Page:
Mk 5:42 states that the supposedly dead little girl arose and walked, after Jesus told her to arise, because ("gar" in the Greek) she was 12 years old. This was a careless editorial addition, not present in Matthew (Mt 9:25). The girl had been old enough to understand Jesus and to arise on her own. Hence she could not have been any toddler too young to walk, and no explanation to this effect was needed. However, it is possible that this "explanation" reflected information available in the old document available to the writer of Mark, in which case it fits into category 7.d) above.

In Mk 6:19 Herodias wants to kill John the Baptist, as the writer of Mark could deduce this from Mt 14:8, where Herodias prompts her daughter to ask Herod for John's head. However, Mk 6:19 goes on to say "But she could not [kill him]." What had started out as a safe change for the sake of change turned into a dumb little error, since of course she, being a woman and not a male guard or soldier, could not kill John. Carelessness in editing by the writer of Mark is more likely to have caused this problem than that the writer of Matthew fixed Mark's blunder, because in the latter case one would still have to explain why the blunder appeared in Mark's story if it were the original.

Mk 6:37    ....And they [the disciples] said to him, "Shall we go and buy two hundred denarii worth of bread, and give it to them to eat?"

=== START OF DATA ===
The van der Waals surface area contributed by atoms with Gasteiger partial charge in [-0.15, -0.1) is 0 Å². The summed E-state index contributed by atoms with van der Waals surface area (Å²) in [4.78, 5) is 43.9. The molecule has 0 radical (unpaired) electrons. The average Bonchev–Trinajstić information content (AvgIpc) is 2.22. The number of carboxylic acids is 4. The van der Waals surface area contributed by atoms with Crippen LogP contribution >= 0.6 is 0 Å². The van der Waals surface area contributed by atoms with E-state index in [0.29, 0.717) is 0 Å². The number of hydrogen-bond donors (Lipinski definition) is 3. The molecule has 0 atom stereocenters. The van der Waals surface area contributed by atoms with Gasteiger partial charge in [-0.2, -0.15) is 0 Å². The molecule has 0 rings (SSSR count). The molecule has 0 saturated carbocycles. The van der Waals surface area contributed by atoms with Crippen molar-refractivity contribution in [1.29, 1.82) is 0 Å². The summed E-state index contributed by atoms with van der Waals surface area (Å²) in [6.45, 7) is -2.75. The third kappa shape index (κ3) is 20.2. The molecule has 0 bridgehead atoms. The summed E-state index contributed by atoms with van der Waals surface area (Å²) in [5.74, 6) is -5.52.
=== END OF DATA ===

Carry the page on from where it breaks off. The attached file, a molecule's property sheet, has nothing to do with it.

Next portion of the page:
In the parallel of Mt 14:16-18 of this feeding of the five thousand, the disciples do not ask Jesus any such sarcastic question. Two hundred denarii would not begin to cover the cost, and it would obviously have been impractical for the disciples to go and buy so much bread to feed a crowd of 5000 and cart it back to them, some 100 loaves per disciple, hoping the crowd would still be there to eat it. The only practical recourse, short of a feeding miracle, would have been for Jesus to dismiss the crowd so that they could go back and find food for themselves in the villages. And so the disciples would not likely have asked the question, to which Jesus does not respond since it wasn't in reality asked. There simply would not have been any cause for such sarcasm. However, the disciples' sarcastic question is consistent with the writer of Mark portraying them as insolent as well as obtuse.